Two, Nigeria should take time to acknowledge and redress the injustice of June 12.
A related example: In Washington, President Barack Obama recently opened the Martin Luther King Park where a 30ft bust of the civil rights preacher stands and which is designed in such a way that it carries a theme message to all Americans, born and unborn. Now, the story of King is well-known. He led the Civil Rights movement; the catalyst of several social changes on inequality issues –racial, gender, sexual orientation — in the US.
Already, there is a MLK Day during which marches are held and social inequalities are discussed. King thus is made a personification of equality. The country, on that day, reviews how far they have travelled and how much further they have to go. Some 50 years ago, black and white would not have sat together to discuss racial (dis)privileges. King’s efforts made this possible and he has become an icon for what he was killed fighting for.
My point is, for a nation to redress certain injustices of its past, it has to evolve a certain level of social consciousness at both the leadership and following levels. The political class must transcend a certain level of insensitivity to the lingering problems that caused the issue to be redressed in the first place. It must be ready to ensure the nation would not regress on that road as it takes the forward march.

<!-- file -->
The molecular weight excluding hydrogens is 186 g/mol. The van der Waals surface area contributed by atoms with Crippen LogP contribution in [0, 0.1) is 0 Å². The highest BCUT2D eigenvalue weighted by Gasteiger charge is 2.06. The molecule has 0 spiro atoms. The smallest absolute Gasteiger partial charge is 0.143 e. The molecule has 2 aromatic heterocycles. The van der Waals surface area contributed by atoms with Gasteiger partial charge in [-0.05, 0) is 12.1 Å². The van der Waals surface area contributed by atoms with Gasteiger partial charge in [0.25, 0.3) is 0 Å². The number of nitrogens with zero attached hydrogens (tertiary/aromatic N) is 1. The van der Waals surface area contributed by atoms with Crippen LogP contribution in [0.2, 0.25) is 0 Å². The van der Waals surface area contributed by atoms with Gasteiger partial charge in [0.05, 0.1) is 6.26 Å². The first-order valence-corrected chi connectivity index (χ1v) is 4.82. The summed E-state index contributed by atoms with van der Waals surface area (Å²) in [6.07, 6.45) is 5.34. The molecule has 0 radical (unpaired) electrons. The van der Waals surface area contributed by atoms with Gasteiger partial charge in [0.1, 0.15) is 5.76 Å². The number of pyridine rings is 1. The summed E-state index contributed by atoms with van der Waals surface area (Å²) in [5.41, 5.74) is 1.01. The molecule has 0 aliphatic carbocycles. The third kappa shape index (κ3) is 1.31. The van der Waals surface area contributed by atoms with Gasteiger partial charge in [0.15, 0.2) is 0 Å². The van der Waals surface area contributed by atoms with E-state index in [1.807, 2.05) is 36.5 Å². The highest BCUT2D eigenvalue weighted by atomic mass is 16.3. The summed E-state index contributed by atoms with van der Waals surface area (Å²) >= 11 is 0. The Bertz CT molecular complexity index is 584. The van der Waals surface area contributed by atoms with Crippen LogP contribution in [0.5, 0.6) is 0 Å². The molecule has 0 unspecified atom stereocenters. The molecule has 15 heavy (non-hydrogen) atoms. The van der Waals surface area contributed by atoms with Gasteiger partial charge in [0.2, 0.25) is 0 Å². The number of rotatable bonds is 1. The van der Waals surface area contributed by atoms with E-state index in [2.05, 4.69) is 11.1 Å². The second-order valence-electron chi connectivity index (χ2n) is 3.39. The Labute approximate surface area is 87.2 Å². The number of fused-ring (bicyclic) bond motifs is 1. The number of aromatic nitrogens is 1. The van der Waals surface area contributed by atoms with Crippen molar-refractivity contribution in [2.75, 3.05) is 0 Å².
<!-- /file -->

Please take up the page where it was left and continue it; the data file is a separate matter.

Frankly, I do not see that in this dash that is being accorded Abiola. This dubious honour, for that is exactly what it is, is more like a consolation gift given to those who come up short in a competition so they don’t go home empty-handed. I see no remorsefulness and there’s little to suggest Abiola anthropomorphises a standard of democracy which Nigeria would be aspiring to. So, what’s the honour, really?
For those who think renaming UNILAG is good enough for Abiola, I say, either Nigeria does this right or not at all. If Nigeria will not look within its conscience and admit Abiola won that election, then on what basis is this payback? It means Abiola himself, by declaring himself president, acted on the presumption that he won the election and the late Gen. Sani Abacha was justified in holding him for treason. In future history, somebody will blame us for jumping at this half-chewed bone of renaming UNILAG when we could have been more circumspect, or even more thoughtful.
I hope the legislators show some self-respect and refuse to be used to rubber stamp the President’s whims. UNILAG alumni association too should lobby against this bill. I believe a time will come in the future when Abiola will be given a proper honour; that time, all those Nigerians who died in that crisis would also be acknowledged. And when that day comes, all Nigerians, no longer just the South-West, will sit and talk about Nigeria’s democracy, the true sense of it.
Editor’s note: Op-ed pieces and contributions are the opinions of the writers only and do not represent the opinions of Y!/YNaija.
This piece was first published in The Punch